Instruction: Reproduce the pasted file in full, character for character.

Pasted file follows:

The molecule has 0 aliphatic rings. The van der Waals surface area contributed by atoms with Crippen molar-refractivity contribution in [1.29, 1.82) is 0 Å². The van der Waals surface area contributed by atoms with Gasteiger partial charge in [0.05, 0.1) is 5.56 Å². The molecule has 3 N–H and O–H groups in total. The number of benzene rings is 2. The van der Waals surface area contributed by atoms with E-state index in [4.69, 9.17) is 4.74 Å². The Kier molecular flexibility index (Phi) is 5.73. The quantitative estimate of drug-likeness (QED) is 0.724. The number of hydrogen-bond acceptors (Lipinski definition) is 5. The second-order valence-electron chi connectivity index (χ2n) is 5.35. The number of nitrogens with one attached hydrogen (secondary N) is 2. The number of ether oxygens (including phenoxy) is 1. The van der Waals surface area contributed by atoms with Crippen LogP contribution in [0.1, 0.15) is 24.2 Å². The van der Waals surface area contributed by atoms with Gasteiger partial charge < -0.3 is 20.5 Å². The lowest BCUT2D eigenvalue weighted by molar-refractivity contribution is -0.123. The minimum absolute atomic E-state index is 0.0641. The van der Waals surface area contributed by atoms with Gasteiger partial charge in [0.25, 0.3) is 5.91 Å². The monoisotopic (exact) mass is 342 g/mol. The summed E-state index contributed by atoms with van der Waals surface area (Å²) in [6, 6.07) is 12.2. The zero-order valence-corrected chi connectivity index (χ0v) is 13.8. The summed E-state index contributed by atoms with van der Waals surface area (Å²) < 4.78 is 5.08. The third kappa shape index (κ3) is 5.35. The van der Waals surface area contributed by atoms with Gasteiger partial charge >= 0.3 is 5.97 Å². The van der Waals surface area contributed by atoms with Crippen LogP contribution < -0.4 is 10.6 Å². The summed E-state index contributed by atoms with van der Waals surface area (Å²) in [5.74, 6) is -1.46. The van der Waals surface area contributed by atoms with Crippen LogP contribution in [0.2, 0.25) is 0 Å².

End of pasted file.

The molecule has 0 aliphatic rings. The van der Waals surface area contributed by atoms with Crippen molar-refractivity contribution in [1.29, 1.82) is 0 Å². The van der Waals surface area contributed by atoms with Gasteiger partial charge in [0.05, 0.1) is 5.56 Å². The molecule has 3 N–H and O–H groups in total. The number of benzene rings is 2. The van der Waals surface area contributed by atoms with E-state index in [4.69, 9.17) is 4.74 Å². The Kier molecular flexibility index (Phi) is 5.73. The quantitative estimate of drug-likeness (QED) is 0.724. The number of hydrogen-bond acceptors (Lipinski definition) is 5. The second-order valence-electron chi connectivity index (χ2n) is 5.35. The number of nitrogens with one attached hydrogen (secondary N) is 2. The number of ether oxygens (including phenoxy) is 1. The van der Waals surface area contributed by atoms with Crippen LogP contribution in [0.1, 0.15) is 24.2 Å². The van der Waals surface area contributed by atoms with Gasteiger partial charge < -0.3 is 20.5 Å². The lowest BCUT2D eigenvalue weighted by molar-refractivity contribution is -0.123. The minimum absolute atomic E-state index is 0.0641. The van der Waals surface area contributed by atoms with Gasteiger partial charge in [0.25, 0.3) is 5.91 Å². The monoisotopic (exact) mass is 342 g/mol. The summed E-state index contributed by atoms with van der Waals surface area (Å²) in [6, 6.07) is 12.2. The zero-order valence-corrected chi connectivity index (χ0v) is 13.8. The summed E-state index contributed by atoms with van der Waals surface area (Å²) < 4.78 is 5.08. The third kappa shape index (κ3) is 5.35. The van der Waals surface area contributed by atoms with Gasteiger partial charge >= 0.3 is 5.97 Å². The van der Waals surface area contributed by atoms with Crippen LogP contribution < -0.4 is 10.6 Å². The summed E-state index contributed by atoms with van der Waals surface area (Å²) in [5.74, 6) is -1.46. The van der Waals surface area contributed by atoms with Crippen LogP contribution in [0.2, 0.25) is 0 Å².